“We’ll run as many services as we can next Thursday and Saturday, but it will only be around a fifth of the usual timetable, so please only travel if absolutely necessary and if you must travel, plan ahead and check when your last train will be.”
Meanwhile, there is separate strike action called by the Aslef leadership this Saturday, 13 August. Passengers planning to travel on this day – or early on Sunday 14 August – are advised to follow the latest travel advice, check before they travel and allow extra time for their journey.
If you absolutely have to travel, a number of operators will be offering no service or a very limited service, so expect trains to be very busy and plan for the possibility of last-minute journey changes or cancellations. Routes between London and the Midlands, the North and Scotland will be particularly heavily impacted.
Passengers with advance, off-peak or anytime tickets affected by the strike on 18 and 20 August can use their ticket either on the day before the date on the ticket, or up to and including Tuesday 23 August. Passengers can also change their tickets to travel on an alternate date or get a refund if their train is cancelled or rescheduled.
Passengers with a season ticket that is monthly or longer or who have an activated days’ worth of travel on a flexi season ticket who choose not to travel on 18 or 20 August, can claim compensation for these days through the delay repay scheme. If you need to travel on the 18th or 20th and already have a ticket, please check with the train company you booked to travel with in advance of your journey for advice on what to do with your ticket.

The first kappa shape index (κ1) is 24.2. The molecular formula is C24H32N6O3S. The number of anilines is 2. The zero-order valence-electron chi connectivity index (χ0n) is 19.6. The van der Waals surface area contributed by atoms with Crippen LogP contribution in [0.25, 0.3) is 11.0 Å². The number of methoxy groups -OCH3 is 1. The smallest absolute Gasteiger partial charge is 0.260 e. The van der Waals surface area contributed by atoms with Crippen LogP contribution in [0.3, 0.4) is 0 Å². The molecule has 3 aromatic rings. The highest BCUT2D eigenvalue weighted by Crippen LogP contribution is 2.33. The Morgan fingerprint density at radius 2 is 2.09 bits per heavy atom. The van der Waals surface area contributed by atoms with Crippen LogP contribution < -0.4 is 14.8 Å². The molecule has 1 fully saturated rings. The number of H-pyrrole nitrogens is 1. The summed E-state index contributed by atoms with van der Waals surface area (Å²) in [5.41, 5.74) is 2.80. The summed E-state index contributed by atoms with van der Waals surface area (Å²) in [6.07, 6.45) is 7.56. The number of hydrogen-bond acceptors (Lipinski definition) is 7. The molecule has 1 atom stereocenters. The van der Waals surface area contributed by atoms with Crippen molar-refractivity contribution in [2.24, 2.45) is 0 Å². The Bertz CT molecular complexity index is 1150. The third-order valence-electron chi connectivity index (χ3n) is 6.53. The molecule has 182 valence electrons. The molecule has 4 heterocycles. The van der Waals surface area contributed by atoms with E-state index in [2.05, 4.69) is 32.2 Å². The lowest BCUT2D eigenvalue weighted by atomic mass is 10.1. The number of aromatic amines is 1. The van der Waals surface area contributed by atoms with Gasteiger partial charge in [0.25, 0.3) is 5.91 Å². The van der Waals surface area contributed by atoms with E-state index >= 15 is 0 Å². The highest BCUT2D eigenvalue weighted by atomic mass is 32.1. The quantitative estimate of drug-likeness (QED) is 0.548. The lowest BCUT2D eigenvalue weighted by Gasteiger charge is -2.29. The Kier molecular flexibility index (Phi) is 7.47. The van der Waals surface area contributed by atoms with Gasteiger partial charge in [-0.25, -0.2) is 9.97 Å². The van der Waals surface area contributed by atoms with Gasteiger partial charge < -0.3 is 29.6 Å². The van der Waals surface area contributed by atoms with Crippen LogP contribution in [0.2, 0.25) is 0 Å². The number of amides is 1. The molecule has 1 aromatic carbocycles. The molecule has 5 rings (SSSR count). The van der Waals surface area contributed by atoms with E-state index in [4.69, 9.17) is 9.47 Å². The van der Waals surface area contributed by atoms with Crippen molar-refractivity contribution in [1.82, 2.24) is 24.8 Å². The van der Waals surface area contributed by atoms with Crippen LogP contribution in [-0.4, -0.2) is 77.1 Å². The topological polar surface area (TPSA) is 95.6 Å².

If your local operator is impacted by industrial action, you should check journey planners on National Rail Enquiries or operator websites to find alternative route options.
Media Relations Manager
Rail Delivery Group
Notes to editors
- We all want to deliver a better, safer and more affordable railway for customers and taxpayers by updating outdated and inflexible working practices, which have seen costs spiral. We want:
- More reliable services on a Sunday by making Sunday part of the working week for all, rather than a voluntary day paid for in overtime
Increased punctuality by making staff rostering more flexible so the railway is more resilient, and bringing in new technology for quicker, more efficient and safer railway maintenance
Customer-friendly stations by bringing stations up to date with the best of modern retailing, with more multiskilled staff on hand to offer help with tickets, journey planning and preventing anti-social behaviour
- Our analysis suggests the RMT figure of train operator profits isn’t accurate and is based on projections, rather than reality. The figures published by the Office of Rail and Road tell a different story. Last year, 20 train operators made a total of £75m in profits, with a profit margin of only 0.6%. The franchise model no longer exists, and train operators are paid on a performance related fixed fee basis in the same way as other government suppliers.
- Staff costs for train operators went from £3.1bn in 2017-18 to £3.6bn in 2019-20, an increase of 16%. This is partly due to an increase in staff, but also reflects pay increases in that period, despite the RMT claims that staff haven’t had any pay rises.